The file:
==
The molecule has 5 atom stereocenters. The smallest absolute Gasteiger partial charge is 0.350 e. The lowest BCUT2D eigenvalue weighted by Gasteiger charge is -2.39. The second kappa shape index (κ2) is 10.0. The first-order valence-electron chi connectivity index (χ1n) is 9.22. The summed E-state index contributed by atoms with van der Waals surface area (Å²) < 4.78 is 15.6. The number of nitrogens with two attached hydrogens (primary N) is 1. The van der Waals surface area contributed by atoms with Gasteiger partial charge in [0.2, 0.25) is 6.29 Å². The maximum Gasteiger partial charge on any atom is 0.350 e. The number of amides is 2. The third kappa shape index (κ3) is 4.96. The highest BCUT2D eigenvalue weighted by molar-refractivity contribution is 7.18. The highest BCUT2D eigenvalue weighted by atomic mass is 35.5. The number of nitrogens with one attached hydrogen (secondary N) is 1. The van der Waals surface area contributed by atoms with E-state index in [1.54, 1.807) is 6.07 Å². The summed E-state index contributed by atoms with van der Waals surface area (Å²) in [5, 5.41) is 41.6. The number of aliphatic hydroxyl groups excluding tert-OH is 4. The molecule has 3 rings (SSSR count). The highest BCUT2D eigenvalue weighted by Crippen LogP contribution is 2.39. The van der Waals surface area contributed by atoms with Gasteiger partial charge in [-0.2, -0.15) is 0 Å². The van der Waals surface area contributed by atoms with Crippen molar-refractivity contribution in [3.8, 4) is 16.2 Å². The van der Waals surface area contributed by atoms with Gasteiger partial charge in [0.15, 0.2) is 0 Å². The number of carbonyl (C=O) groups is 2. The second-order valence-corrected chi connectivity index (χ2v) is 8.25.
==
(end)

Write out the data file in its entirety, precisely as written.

The molecule has 5 atom stereocenters. The smallest absolute Gasteiger partial charge is 0.350 e. The lowest BCUT2D eigenvalue weighted by Gasteiger charge is -2.39. The second kappa shape index (κ2) is 10.0. The first-order valence-electron chi connectivity index (χ1n) is 9.22. The summed E-state index contributed by atoms with van der Waals surface area (Å²) < 4.78 is 15.6. The number of nitrogens with two attached hydrogens (primary N) is 1. The van der Waals surface area contributed by atoms with Gasteiger partial charge in [0.2, 0.25) is 6.29 Å². The maximum Gasteiger partial charge on any atom is 0.350 e. The number of amides is 2. The third kappa shape index (κ3) is 4.96. The highest BCUT2D eigenvalue weighted by molar-refractivity contribution is 7.18. The highest BCUT2D eigenvalue weighted by atomic mass is 35.5. The number of nitrogens with one attached hydrogen (secondary N) is 1. The van der Waals surface area contributed by atoms with E-state index in [1.54, 1.807) is 6.07 Å². The summed E-state index contributed by atoms with van der Waals surface area (Å²) in [5, 5.41) is 41.6. The number of aliphatic hydroxyl groups excluding tert-OH is 4. The molecule has 3 rings (SSSR count). The highest BCUT2D eigenvalue weighted by Crippen LogP contribution is 2.39. The van der Waals surface area contributed by atoms with Gasteiger partial charge in [-0.2, -0.15) is 0 Å². The van der Waals surface area contributed by atoms with Crippen molar-refractivity contribution in [3.8, 4) is 16.2 Å². The van der Waals surface area contributed by atoms with Gasteiger partial charge in [0.15, 0.2) is 0 Å². The number of carbonyl (C=O) groups is 2. The second-order valence-corrected chi connectivity index (χ2v) is 8.25.